Europe Approves Multiple Myeloma, Melanoma Therapies

Nick Mulcahy


September 04, 2015

In separate decisions, the European Commission has approved panobinostat (Farydak, Novartis) for the treatment of multiple myeloma and the combination of dabrafenib (Tafinlar, Novartis) and trametinib (Mekinist, Novartis) for use in advanced melanoma.

The European approvals follow positive opinions on both products issued in June.

The approval of panobinostat, an oral drug, is for use in combination with bortezomib (Velcade, Millennium) and the anti-inflammatory agent dexamethasone for the treatment of adults with relapsed and/or refractory multiple myeloma who have received at least two previous regimens, including bortezomib and an immunomodulatory agent.

In the United States, panobinostat has been approved for the same indication.

Panobinostat, the first histone deacetylase inhibitor available in the European Union, represents a new treatment option for patients living with multiple myeloma whose disease has progressed after standard-of-care therapy, according to a company press statement.

"Patients with multiple myeloma often relapse or stop responding to treatments. Panobinostat offers a new mechanism of action, which may improve the effectiveness of response to standard-of-care treatment in patients," said Philippe Moreau, MD, from the Centre Hospitalier Universitaire de Nantes in France, in the statement.

It is theorized that the epigenetic activity of panobinostat helps restore cell function in patients with multiple myeloma.

The European approval of panobinostat is based on a subgroup analysis of 147 patients enrolled in the pivotal phase 3 PANORAMA-1 trial who had received at least two previous regimens, including bortezomib and an immunomodulatory agent.

In PANORAMA-1, the combination of panobinostat, bortezomib, and dexamethasone was compared with the combination of placebo, bortezomib, and dexamethasone in patients with relapsed and/or relapsed and refractory multiple myeloma.

Median progression-free survival was 7.8 months longer in the panobinostat group than in the placebo group (12.5 vs 4.7 months; hazard ratio [HR], 0.47).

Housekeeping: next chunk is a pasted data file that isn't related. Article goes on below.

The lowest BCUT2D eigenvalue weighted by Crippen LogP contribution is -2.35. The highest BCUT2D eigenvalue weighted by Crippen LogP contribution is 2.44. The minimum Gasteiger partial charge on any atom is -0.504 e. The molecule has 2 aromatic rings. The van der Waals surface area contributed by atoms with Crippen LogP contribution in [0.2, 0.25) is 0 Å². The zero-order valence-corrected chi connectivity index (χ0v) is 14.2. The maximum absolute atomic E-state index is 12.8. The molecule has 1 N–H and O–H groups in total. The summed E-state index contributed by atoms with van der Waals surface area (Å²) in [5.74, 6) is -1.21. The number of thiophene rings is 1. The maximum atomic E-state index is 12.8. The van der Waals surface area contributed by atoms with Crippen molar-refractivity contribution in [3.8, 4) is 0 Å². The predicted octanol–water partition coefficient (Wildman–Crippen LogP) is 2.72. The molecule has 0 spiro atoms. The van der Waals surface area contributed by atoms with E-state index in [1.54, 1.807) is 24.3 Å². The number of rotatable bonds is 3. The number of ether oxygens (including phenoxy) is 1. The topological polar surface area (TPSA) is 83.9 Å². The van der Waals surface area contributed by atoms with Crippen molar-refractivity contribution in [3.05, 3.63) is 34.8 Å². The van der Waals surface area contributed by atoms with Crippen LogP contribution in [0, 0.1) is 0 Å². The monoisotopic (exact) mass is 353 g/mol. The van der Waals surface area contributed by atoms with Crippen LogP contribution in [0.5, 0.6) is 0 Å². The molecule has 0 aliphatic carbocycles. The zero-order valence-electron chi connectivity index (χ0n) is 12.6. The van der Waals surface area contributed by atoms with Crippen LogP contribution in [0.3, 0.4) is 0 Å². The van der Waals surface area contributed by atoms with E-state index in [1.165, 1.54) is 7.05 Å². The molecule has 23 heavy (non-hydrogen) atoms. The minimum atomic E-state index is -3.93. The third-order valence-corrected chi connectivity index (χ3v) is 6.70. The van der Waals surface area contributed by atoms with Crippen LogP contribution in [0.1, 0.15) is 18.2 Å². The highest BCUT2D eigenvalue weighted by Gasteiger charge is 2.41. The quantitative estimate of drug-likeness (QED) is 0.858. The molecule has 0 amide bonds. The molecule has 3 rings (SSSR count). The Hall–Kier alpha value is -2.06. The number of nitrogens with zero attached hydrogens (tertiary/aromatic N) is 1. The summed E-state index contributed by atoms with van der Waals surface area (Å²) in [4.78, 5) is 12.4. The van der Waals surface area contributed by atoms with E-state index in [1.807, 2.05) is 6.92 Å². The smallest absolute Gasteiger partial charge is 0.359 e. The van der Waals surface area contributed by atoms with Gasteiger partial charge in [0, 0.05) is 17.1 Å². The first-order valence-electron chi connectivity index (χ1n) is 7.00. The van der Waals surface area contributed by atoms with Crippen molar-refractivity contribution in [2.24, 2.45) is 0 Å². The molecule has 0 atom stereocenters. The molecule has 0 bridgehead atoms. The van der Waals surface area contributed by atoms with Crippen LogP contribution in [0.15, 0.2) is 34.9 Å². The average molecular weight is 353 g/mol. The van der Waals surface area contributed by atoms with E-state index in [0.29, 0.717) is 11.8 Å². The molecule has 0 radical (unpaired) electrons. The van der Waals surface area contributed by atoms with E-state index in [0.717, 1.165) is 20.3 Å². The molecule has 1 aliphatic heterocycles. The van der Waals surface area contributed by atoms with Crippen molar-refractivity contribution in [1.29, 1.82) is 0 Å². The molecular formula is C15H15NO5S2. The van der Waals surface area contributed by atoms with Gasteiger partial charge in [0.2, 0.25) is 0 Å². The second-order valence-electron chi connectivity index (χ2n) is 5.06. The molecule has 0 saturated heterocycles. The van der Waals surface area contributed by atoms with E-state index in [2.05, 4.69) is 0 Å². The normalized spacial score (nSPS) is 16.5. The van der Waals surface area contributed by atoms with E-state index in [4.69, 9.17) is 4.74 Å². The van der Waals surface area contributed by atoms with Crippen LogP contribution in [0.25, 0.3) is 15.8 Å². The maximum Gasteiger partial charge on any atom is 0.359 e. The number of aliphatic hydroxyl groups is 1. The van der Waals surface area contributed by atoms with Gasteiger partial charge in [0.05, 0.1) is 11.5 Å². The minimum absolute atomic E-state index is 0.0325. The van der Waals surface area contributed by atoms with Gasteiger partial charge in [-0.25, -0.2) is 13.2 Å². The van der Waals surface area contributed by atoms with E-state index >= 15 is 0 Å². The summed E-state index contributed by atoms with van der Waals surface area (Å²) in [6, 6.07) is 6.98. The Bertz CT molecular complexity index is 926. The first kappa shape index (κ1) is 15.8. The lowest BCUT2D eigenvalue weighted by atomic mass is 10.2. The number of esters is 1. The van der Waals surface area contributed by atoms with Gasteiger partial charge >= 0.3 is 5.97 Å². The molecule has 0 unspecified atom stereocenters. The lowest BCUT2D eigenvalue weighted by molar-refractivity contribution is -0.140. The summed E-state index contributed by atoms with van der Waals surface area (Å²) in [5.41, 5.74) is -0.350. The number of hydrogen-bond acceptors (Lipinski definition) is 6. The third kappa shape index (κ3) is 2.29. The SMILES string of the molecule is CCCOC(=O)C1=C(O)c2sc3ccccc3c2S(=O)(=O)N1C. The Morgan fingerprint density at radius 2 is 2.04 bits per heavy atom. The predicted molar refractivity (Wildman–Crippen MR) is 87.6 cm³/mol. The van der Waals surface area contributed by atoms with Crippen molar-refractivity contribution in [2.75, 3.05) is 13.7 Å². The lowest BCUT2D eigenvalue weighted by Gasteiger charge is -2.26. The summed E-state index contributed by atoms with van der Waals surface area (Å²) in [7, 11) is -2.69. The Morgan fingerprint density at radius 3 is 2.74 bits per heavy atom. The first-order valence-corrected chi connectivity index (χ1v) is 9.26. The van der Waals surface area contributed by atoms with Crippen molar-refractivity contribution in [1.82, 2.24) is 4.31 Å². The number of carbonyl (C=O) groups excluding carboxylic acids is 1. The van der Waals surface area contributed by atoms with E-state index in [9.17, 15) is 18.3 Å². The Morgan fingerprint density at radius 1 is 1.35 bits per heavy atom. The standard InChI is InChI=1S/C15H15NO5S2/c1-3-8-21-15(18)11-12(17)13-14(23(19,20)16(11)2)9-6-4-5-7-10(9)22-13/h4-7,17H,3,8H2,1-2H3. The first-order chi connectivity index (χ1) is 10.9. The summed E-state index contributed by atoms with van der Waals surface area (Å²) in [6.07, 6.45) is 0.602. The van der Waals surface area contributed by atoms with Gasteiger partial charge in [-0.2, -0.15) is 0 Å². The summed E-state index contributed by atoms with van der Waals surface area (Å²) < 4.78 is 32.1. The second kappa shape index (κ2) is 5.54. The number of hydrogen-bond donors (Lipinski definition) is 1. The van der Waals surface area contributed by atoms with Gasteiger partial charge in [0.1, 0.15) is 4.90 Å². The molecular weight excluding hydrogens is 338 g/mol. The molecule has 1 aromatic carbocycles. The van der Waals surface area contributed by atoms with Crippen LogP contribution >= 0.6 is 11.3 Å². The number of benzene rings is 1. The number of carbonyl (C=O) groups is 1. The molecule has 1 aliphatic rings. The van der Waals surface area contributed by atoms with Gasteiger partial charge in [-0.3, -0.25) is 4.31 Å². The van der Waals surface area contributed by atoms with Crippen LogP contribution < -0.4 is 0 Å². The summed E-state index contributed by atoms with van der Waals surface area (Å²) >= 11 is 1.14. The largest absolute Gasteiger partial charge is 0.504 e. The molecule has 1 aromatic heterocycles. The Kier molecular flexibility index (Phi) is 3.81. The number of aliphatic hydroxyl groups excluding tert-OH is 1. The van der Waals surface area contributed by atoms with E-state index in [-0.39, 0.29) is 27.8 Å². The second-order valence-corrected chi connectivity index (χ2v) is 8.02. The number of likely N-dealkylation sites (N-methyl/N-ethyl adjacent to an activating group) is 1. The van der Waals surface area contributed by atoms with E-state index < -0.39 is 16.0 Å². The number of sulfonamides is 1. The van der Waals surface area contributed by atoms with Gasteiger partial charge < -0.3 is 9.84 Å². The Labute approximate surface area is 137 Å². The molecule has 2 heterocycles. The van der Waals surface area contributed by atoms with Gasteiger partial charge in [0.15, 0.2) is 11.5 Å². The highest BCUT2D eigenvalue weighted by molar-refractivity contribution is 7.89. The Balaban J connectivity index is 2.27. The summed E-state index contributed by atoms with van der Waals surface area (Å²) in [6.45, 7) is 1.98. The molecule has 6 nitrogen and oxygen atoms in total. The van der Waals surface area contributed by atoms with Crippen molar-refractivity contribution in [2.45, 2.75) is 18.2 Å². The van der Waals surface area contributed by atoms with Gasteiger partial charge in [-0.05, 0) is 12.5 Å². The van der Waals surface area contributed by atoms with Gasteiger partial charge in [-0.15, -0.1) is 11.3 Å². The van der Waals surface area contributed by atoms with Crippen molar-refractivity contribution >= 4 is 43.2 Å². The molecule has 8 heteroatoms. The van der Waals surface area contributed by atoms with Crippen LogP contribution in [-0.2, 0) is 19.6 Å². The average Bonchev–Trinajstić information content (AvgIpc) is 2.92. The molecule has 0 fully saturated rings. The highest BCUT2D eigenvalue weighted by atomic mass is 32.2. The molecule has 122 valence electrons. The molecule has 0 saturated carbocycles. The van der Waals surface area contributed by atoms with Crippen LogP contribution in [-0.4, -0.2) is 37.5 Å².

The most common nonhematologic adverse reactions included diarrhea, fatigue, nausea, and vomiting. Treatment-emergent hematologic toxicities included thrombocytopenia, anemia, neutropenia, and lymphopenia.

Cardiac events — most frequently atrial fibrillation, tachycardia, palpitation, and sinus tachycardia — were more common in the panobinostat group than in the placebo group (17.6% vs 9.8%), as were syncope events (6.0% vs 2.4%). The tachycardia-associated metric of QTc prolongation of more than 480 msec and less than 500 msec was recorded in 1.3% of patients, and a change from baseline of more than 60 msec was recorded in 0.8% of patients. No patients had an absolute QTc prolongation of more than 500 msec.

Discontinuation related to adverse events occurred in 36.2% of patients. The most common adverse events leading to treatment discontinuation were diarrhea (4.5%), asthenia (2.9%), fatigue (2.9%), and pneumonia (1.3%).

On-treatment deaths not related to multiple myeloma were more common in the panobinostat group than in the placebo group (6.8% vs 3.2%).

Melanoma Combination Is Better Than Monotherapy

The approval of the combination of dabrafenib and trametinib is for use in adults with unresectable or metastatic melanoma with a BRAF V600 mutation, which accounts for about 40% of all melanomas and is particularly aggressive.

Both drugs are already approved for use in melanoma in Europe, but for individual use. The combination is already approved in the United States.

The new European marketing authorization is based on results from the phase 3 COMBI-d and COMBI-v studies.

In COMBI-d, median overall survival was 6 months longer with the combination than with dabrafenib monotherapy (25.1 vs 18.7 months; HR, 0.71; P = .011). More patients in the combination group than in the monotherapy group were alive at 1 year (74% vs 68%) and at 2 years (51% vs 42%).

Safety results from the COMBI-d study were consistent with the profile observed to date for the combination, and no new safety concerns were observed.

In the combination group, the most common adverse events (affecting at least 20% of patients) were pyrexia, fatigue, nausea, headache, chills, diarrhea, rash, joint pain (arthralgia), hypertension, vomiting, cough, and peripheral edema.

The COMBI-v study used another BRAF inhibitor, vemurafenib (Zelboraf, Plexxikon/Roche), as the comparator. The 705-patient trial was stopped early because of the benefit that emerged at an interim analysis.

At that time, median overall survival, the primary end point of COMBI-v, was significantly better with the combination of dabrafenib and trametinib than with vemurafenib monotherapy (not yet reached vs 17.2 months; HR, 0.69; P = .005). At a median follow-up of 10 to 11 months, the mortality rate was lower in the combination group than in the monotherapy group (28% vs 35%).

Early results from COMBI-v were presented at the 2014 European Society for Medical Oncology Congress. At the time, melanoma experts said the combination of a BRAF inhibitor and a MEK inhibitor should become the standard of care in patients with advanced melanoma that is BRAF-mutation-positive, and urged that the combination be used instead of a BRAF inhibitor alone.

Updated results from COMBI-v will be presented at an upcoming medical congress.


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